For 'practical' shooting a single stage is best, especially for situations like 3-gun or other 'tactical' style shooting.

But some people are able to use two stage triggers for any situation, so if two stage works for you in any situation, go for it.

tenpercentfirearms
02-20-2006, 9:56 PM
Why is it the Garand and M1A have two stage triggers if they aren't suited for practical shooting? With proper practice and then some more practice, what is to stop a two stage from performing like a one stage? I am interested in the theory behind this as that last stage is all that matters.

SkyStorm82
02-20-2006, 10:05 PM
I have one or two in stock. Just send me your

name
address
phone number
what you want
how you want to pay (I can call you for your CC info or you can pay by Pay Pal to guns@tenpercentfirearms.com)
what exactly you want

I will probably get your payment info tomorrow and ship out your parts Wednesday. Thanks. You are going to like that trigger!

Just sent off the email order. Another question though. How come the military doesn't make a NM trigger standard on thier rifles?

Matt-man
02-20-2006, 11:41 PM
I posted this in another thread on 2-stage triggers:

Two-stage triggers are good for competitions where you have a mandated minimum trigger pull weight. CMP/NRA service rifle rules require a 4.5 pound trigger pull. The two-stage triggers let you take up most of the pull in the first stage, which makes the second stage feel lighter.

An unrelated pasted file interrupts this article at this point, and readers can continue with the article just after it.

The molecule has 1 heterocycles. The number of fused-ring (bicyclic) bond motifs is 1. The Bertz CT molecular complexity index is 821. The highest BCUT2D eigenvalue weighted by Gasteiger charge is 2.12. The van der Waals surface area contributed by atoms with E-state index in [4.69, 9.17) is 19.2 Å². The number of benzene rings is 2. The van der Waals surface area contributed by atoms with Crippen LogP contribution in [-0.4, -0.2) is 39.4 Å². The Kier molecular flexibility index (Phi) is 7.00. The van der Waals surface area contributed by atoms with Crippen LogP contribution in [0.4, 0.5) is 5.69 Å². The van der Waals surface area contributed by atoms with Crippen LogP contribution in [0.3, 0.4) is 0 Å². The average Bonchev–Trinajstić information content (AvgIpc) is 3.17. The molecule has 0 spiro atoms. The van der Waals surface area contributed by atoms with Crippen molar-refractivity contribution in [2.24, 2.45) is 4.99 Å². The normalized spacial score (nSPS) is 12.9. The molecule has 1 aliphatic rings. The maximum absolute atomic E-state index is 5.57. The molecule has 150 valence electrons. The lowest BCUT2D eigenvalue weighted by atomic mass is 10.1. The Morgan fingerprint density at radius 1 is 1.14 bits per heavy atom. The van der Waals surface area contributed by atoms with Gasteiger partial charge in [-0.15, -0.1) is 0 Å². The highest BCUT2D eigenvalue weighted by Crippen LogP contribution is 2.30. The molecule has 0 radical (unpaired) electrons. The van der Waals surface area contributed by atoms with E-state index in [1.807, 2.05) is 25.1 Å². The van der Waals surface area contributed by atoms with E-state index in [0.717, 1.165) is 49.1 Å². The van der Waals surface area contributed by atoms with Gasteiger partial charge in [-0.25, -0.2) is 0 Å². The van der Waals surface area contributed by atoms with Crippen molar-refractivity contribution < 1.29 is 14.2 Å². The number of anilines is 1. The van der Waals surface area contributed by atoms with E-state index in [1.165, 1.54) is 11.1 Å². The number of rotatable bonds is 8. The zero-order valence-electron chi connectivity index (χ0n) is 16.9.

As an example: When I'm shooting offhand, I'll take up the first stage as soon as I've got the sights on target. On my rifle the first stage is about two pounds. When I've got the sights aligned perfectly, I only have to exert another 2.5 pounds to get the second stage to break. It gives you better control than pulling through 4.5 pounds in a single stage.

In the NRA match rifle category where there's no minimum trigger weight, I've got a 2.5 pound trigger to begin with so there's no real reason for two stages.

The 1903, M1 Garand, and M14 all had 2-stage triggers. I don't know why the AR didn't have one to start with. I guess they aren't issued with them because there is no standard mil-spec 2-stage trigger for an M16. Certain rifles like the Mk12 are built with 2-stage triggers, but of course they're special-purpose rifles. Note that 2-stage does not automatically equal "National Match" - the trigger on my M1 is heavier and creepier than you'd want on a match gun. NM triggers are usually tuned to achieve a 4.5 to 5 pound pull and a crisp break.

I got to try a WOA-tuned RRA 2-stage last weekend and it was really nice - definitely worth the extra cash over the basic trigger. The trigger on my gun (Stag LPK) has a ton of creep by comparison. The Geissele 2-stage (http://www.geissele.com/detail.aspx?ID=2) is the hot ticket for service rifle competition right now, but it's not cheap either.

30Cal
02-21-2006, 8:44 AM
I'm going with Geiselle (as soon as I sell some more stuff)!

I will say from experience that the stock AR15 trigger is an insult and has absolutely no place on any rifle.

phish
02-21-2006, 11:32 AM
I'm going with Geiselle (as soon as I sell some more stuff)!

I will say from experience that the stock AR15 trigger is an insult and has absolutely no place on any rifle.

What are you selling? :D

I know of one shooter who uses the KAC 2-stage trigger and is very happy with it. I think he got it with a LEO discount, so the sting wasn't too bad.

I plan on picking up a Geiselle trigger for my single-shot prone gun project. I've been satisfied with my Jewell, but it's kind of a pain to install in relation to the other triggers, the Chip McCormick being a virtual drop-in deal.